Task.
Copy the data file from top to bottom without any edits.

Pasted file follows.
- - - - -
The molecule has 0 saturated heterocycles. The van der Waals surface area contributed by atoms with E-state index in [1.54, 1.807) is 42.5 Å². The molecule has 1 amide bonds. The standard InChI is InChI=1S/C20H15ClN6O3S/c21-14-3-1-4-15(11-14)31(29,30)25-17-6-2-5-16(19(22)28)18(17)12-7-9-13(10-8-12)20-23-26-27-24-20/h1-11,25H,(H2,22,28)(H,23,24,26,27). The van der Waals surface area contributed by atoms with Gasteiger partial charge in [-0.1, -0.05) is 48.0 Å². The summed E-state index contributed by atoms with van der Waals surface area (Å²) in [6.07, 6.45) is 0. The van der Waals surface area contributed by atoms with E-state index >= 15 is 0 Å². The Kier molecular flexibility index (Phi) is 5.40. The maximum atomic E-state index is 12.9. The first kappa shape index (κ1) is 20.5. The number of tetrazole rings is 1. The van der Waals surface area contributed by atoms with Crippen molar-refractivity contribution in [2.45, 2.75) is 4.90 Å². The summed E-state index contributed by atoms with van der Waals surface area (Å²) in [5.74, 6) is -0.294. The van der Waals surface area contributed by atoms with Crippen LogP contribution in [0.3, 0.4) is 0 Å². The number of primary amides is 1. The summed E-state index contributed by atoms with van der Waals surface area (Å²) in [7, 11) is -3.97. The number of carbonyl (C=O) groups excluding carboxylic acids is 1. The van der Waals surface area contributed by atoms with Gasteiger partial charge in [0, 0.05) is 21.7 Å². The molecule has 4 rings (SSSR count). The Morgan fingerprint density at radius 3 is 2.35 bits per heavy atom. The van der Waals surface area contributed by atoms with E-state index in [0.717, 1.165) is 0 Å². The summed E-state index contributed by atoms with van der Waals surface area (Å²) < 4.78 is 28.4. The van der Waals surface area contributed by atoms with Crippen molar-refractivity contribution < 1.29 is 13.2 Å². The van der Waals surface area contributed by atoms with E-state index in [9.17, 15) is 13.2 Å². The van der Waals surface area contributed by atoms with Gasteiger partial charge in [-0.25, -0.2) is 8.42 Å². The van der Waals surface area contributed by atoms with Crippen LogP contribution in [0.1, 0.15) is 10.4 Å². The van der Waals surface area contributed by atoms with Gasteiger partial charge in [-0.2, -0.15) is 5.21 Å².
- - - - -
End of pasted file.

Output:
The molecule has 0 saturated heterocycles. The van der Waals surface area contributed by atoms with E-state index in [1.54, 1.807) is 42.5 Å². The molecule has 1 amide bonds. The standard InChI is InChI=1S/C20H15ClN6O3S/c21-14-3-1-4-15(11-14)31(29,30)25-17-6-2-5-16(19(22)28)18(17)12-7-9-13(10-8-12)20-23-26-27-24-20/h1-11,25H,(H2,22,28)(H,23,24,26,27). The van der Waals surface area contributed by atoms with Gasteiger partial charge in [-0.1, -0.05) is 48.0 Å². The summed E-state index contributed by atoms with van der Waals surface area (Å²) in [6.07, 6.45) is 0. The van der Waals surface area contributed by atoms with E-state index >= 15 is 0 Å². The Kier molecular flexibility index (Phi) is 5.40. The maximum atomic E-state index is 12.9. The first kappa shape index (κ1) is 20.5. The number of tetrazole rings is 1. The van der Waals surface area contributed by atoms with Crippen molar-refractivity contribution in [2.45, 2.75) is 4.90 Å². The summed E-state index contributed by atoms with van der Waals surface area (Å²) in [5.74, 6) is -0.294. The van der Waals surface area contributed by atoms with Crippen LogP contribution in [0.3, 0.4) is 0 Å². The number of primary amides is 1. The summed E-state index contributed by atoms with van der Waals surface area (Å²) in [7, 11) is -3.97. The number of carbonyl (C=O) groups excluding carboxylic acids is 1. The van der Waals surface area contributed by atoms with Gasteiger partial charge in [0, 0.05) is 21.7 Å². The molecule has 4 rings (SSSR count). The Morgan fingerprint density at radius 3 is 2.35 bits per heavy atom. The van der Waals surface area contributed by atoms with E-state index in [0.717, 1.165) is 0 Å². The summed E-state index contributed by atoms with van der Waals surface area (Å²) < 4.78 is 28.4. The van der Waals surface area contributed by atoms with Crippen molar-refractivity contribution < 1.29 is 13.2 Å². The van der Waals surface area contributed by atoms with E-state index in [9.17, 15) is 13.2 Å². The van der Waals surface area contributed by atoms with Gasteiger partial charge in [-0.25, -0.2) is 8.42 Å². The van der Waals surface area contributed by atoms with Crippen LogP contribution in [0.1, 0.15) is 10.4 Å². The van der Waals surface area contributed by atoms with Gasteiger partial charge in [-0.2, -0.15) is 5.21 Å².